CHARLIE Gard is no more with us. The almost 1-year-old child whose parents’ fight to allow him to live, in spite of all odds, ended on Friday when he was taken off life support after being transferred to a hospice, amid a protracted and bitter dispute that had attracted publicity and, with it, sympathy and criticisms.
Charlie was born with mitochondrial DNA depletion syndrome, a rare condition that is believed to affect only dozens of children around the world.
He was warded at the famous Great Ormond Street Hospital for Sick Children in London earlier this year. When it was decided that his condition could not be treated and that he should be allowed to die, the parents took the case to the courts in attempts to try other treatments and allow him to live. But they failed in appeal after appeal.
Their appeal to allow them one more week with their baby was rejected last Thursday. His mother fled the court in tears, screaming: “What if it is your child?”
Charlie’s harrowing case and his parents’, Chris Gard and Connie Yates, fight and struggle brought not just tears to my eyes but also memories of similar cases I had encountered.
It brought me back to the operating theatre in King’s College Hospital in south London in 1994, where I witnessed Zaini Othman being opened up and had her liver taken out for a portion to be transplanted into her then 4- year-old daughter, Nadhirah, who was born with a damaged liver.
The consultant who pioneered the operation, Datuk Dr Tan Kai Cha, beckoned me, then a budding documentary maker, over to watch how it was done. What I saw was a mother’s ultimate sacrifice to save her daughter’s life.
Once the team was done with Zaini, we waited outside the theatre and saw Zulkifli Hussein, Nadhirah’s father, carrying her, flanked by two nurses. It must have been the longest and most difficult walk Zulkifli had had to experience as he handed Nadhirah to the team waiting at the door.
Our team of camera people and soundmen burst into tears as Zul kept walking back to take Nadhirah in his arms, only to be pulled away gently by the nurses. It was one of the most heartbreaking scenes in the documentary that I made of the pioneering procedure by a Malaysian consultant on a Malaysian patient, of a living related donor transplant.
Nadhirah was born with billiary atresia, a damaged liver that caused her prolonged jaundice and a bloated tummy. She badly needed a transplant that the family could ill afford; there were more closed doors than open ones when they appealed for financial donations as it was deemed that Nadhirah’s condition could not be treated.
But Zaini was made of sterner stuff; she wouldn’t give up. A final knock on the door of Zul’s employer, Tan Sri Shamsuddin Abdul Kadir, gave Nadhirah a chance to survive and lead a normal life. Until today, Zul and Zaini are eternally grateful for the £70,000 (RM394,000) donation for the treatment. Dr Tan offered his services free.
That was only the beginning; more hurdles were to follow.
The Malaysian community in London chipped in with donations to keep them going, although they had not asked for help.
Days after the operation, I saw Zaini in agony as the morphine had worn off; in the other wing was Nadhirah in worse shape than before; and a distraught Zul running from one wing to another to be with his loved ones.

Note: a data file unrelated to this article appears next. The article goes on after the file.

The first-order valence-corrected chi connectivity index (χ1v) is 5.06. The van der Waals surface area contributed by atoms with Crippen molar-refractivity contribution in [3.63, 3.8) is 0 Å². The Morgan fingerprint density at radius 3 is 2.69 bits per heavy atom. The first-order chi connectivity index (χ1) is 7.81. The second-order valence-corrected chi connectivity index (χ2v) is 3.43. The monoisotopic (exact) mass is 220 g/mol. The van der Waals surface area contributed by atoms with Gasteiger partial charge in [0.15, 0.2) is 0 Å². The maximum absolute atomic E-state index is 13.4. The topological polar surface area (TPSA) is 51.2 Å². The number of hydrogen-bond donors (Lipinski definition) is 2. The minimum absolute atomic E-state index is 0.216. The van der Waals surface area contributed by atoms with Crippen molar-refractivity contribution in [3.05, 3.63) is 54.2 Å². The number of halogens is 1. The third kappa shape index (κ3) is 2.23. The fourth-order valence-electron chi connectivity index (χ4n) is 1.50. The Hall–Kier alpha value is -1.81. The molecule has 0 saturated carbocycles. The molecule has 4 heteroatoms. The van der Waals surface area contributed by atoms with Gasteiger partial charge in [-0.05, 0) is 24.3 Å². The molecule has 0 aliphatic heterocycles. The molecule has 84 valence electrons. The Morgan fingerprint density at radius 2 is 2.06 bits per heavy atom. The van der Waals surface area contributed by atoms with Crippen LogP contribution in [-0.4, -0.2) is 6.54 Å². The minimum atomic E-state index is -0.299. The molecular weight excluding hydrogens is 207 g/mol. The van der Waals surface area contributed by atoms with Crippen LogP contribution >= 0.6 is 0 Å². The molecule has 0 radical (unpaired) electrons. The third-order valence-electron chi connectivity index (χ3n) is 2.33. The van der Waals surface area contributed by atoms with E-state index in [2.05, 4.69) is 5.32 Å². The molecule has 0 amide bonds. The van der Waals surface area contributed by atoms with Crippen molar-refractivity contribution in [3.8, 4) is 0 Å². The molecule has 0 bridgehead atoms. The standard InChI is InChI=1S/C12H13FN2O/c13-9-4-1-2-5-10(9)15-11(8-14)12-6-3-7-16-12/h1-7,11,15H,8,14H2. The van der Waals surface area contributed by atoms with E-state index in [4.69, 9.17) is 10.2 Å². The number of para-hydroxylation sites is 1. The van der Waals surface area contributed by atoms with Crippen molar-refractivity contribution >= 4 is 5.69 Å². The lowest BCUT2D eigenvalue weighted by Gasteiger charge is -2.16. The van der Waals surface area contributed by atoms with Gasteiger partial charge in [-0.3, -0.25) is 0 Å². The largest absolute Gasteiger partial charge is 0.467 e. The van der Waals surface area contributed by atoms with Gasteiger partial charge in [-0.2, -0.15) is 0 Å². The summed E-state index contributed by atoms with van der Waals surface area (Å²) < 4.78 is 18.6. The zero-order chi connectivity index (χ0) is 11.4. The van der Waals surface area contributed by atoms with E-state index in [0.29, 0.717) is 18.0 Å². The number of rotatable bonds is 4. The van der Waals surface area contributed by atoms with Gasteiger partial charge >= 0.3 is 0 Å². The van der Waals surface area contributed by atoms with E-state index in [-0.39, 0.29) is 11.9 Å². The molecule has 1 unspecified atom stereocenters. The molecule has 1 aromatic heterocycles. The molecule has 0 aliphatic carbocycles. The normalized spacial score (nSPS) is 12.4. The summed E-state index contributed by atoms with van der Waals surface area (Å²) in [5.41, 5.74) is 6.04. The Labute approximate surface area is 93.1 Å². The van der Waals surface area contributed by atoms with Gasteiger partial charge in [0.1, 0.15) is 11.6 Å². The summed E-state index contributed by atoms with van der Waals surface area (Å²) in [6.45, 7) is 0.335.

Sadly, Nadhirah’s liver was rejected and they came back for another procedure. Today, she is 27 and still leading a not quite normal life.
“I would have done as any mother would. You are a mother, Kak Zaharah, you know the answer,” said Zaini recently.
The transplant had meant she had to give up her job to look after Nadhirah, who fell sick easily.
But the transplant, although not 100 per cent successful, had given her more than 20 years of life with someone she considers her best friend and confidante.
“Now she needs another total liver transplant, but we couldn’t do it…” She left it at that.
Noraini Awang and husband Bakar had their 2-year-old son, Akmal Syakir, operated on at the Great Ormond Street Hospital in 1995.
He was born without a rectum and two holes in the heart. Although they were promised funds, they were short of money and had to endure a long wait. I had done a short piece for RTM on their plight and thankfully, a phone call came from the Brunei embassy the next morning offering to cover the remainder of the cost of the operation. The operations that followed were successful but sadly, Akmal died in 1998 of measles.
Much later I was to meet the parents of the wonderful and cheerful conjoined twins, Ahmad and Muhammad Rosli. I could still hear their squeals of laughter as they raced in their walker in the back garden of a house not far away from London.
The parents did all they could to give them an almost normal life and a lot of hurdles had to be overcome before they were operated on in the Middle East. It was what any parent would have done to save his or her children’s lives and spend whatever precious time left together.
I remember one last case I had had to do as an interpreter; perhaps, one of the most difficult. I was called to interpret for a Malaysian couple at the Great Ormond Street Hospital. I was asked to tell them that the doctors had to stop treatment on their 3-month-old baby.
I couldn’t find words to relay the sad news to the parents. And when I did, I was asked to plead on their behalf, to seek other treatments. I could only look from parents to doctor and back at them, for the answer was still no.
The look on the young parents’ faces said it all: “What if it was your child?”
Yes, I would do the same even for a chance of another day of hugs and cuddles.